Buoyant Backyard Birds
By: Jim Virkler
Our neighborhood in autumn is often full of riveting excitement. When we moved to this area in 2002, I pronounced it “bird heaven.” This judgment has not changed. This morning as I took pen in hand to begin this post, I experienced a reprise of the rousing action in our back yard several weeks ago. Five or six robins were recapturing their earlier excitement.
Our sun room overlooks a small valley several hundred feet to the northwest. When we first occupied our home fifteen years ago, our daughter observed that our home resembled a tree house. The valley was more clearly visible than today. In that time, the red cedar trees have grown taller and obscured much of the valley view. Close to our sunroom window are a chokecherry tree and several mulberry trees.
In late summer we noticed, for the first time in our residency, that many bunches of small purple wild grapes had developed on the grapevines which had utilized the chokecherry tree as a climbing venue. The vines were almost 40’ above the ground. When fall arrived, we estimated there were one or two bushels of miniature wild grape bunches.
When we spotted one or two robins in the tree in early November, we noticed that they seemed quite tentative with their grape consumption. Soon that hesitance ended. Over a few days, multitudes of mixed flock birds began to fly in and out, inspecting and eagerly consuming the newfound food source. The grapes provided not only nourishment but also inspired high energy social interaction among local flocks of single species as well as mixed species. The groups came often during a few weeks in November and early December. The birds satisfied their collective appetite for five or ten minutes, then quickly disappeared, only to suddenly reappear later. As the grapes aged, they became sweeter and tastier to our feathered friends. Red cedar “berries” were sometimes consumed for variety or perhaps as dessert.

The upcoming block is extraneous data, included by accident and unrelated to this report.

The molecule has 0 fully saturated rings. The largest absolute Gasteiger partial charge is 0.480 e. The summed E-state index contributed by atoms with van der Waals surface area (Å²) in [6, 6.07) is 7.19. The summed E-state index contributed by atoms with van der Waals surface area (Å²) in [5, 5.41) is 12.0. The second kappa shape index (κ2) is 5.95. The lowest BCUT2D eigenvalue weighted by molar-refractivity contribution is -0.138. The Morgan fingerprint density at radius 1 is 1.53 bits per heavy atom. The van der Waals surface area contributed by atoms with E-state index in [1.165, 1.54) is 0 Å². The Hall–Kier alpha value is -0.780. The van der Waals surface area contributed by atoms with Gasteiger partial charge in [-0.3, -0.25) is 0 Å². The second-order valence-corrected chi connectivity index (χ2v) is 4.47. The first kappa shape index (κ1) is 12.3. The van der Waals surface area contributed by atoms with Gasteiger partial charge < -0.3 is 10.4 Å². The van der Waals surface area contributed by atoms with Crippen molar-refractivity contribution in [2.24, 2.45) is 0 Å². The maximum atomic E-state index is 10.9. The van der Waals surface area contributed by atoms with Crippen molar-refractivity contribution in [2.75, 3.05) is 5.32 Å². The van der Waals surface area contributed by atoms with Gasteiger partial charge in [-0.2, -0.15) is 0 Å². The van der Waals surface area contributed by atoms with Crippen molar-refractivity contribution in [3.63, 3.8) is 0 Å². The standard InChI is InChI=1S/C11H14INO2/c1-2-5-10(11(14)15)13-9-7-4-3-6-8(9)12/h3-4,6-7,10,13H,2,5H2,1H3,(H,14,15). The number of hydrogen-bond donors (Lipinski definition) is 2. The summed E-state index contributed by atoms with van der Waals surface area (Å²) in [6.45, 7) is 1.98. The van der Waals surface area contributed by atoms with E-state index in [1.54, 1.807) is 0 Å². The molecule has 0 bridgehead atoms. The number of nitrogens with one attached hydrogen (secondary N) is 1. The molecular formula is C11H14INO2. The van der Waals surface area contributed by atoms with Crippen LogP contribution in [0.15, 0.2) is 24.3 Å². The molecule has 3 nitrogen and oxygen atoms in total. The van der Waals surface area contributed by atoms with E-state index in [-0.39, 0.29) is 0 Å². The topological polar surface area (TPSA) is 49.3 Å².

Before an early December cold spell brought a sudden end to their fascinating back yard communal feeding exuberance, we observed visits from red-bellied woodpeckers, flickers, and chickadees as members of the collective feeding groups. Cedar waxwings and robins, however, were the main participants in the cooperative feeding mayhem. Blue jays watched from afar but did not participate in the vine feast. One flashy visitor—a pileated woodpecker—visited several times alone. This crow-sized, red-crested black and white beauty characterized by strong, slow wingbeats in flight was an eye-catching sight perched in our chokecherry tree.
In our tendency to anthropomorphize animal behavior, some of our observations might border on speculation. Some behaviors may be related to group survival. Or perhaps the birds actually enjoy each other’s company. In the case of our backyard birds, we have noted the existence of this cooperative seasonal support dynamic is more apparent in birds than mammals, especially in autumn when the reproductive season has concluded. The formal, objective study of animal behavior in their natural environment is termed ethology. Our observations were informal but valuable, nonetheless. We enjoyed noting that cedar waxwings and robins often share affinity with each other, not only for our neighborhood wild grape harvest season, but at other times as well. Our current post is an extension of the phenomenon we highlighted in two earlier posts:
The Bible’s poetic books contain exultations of the writers with respect to how events in the natural world give glory to the Creator. As observers we may offer conscious personal worship of the Creator. The difference is that humans are blessed with a high level of conscious awareness of the divine. Nevertheless, even inanimate matter offers its own sort of “worship.” The consciousness of animals exists on a higher plane. Their level of consciousness does not include awareness of God, but they were created with sensory awareness, various degrees of intelligence, and even a sense of humor.
In personal devotional moments we may muse about the various degrees of praise to God offered by different categories of created things. We close with the NLT translation of Psalm 66:4: “Everything on earth will worship you; they will sing your praises, shouting your name in glorious songs.”
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Jim Virkler, a retired New Jersey public school science educator, now devotes his time investigating the harmony of scientific discoveries and Christian faith. He and his wife, Eleanor, now reside in the mid-west near their children and grandchildren.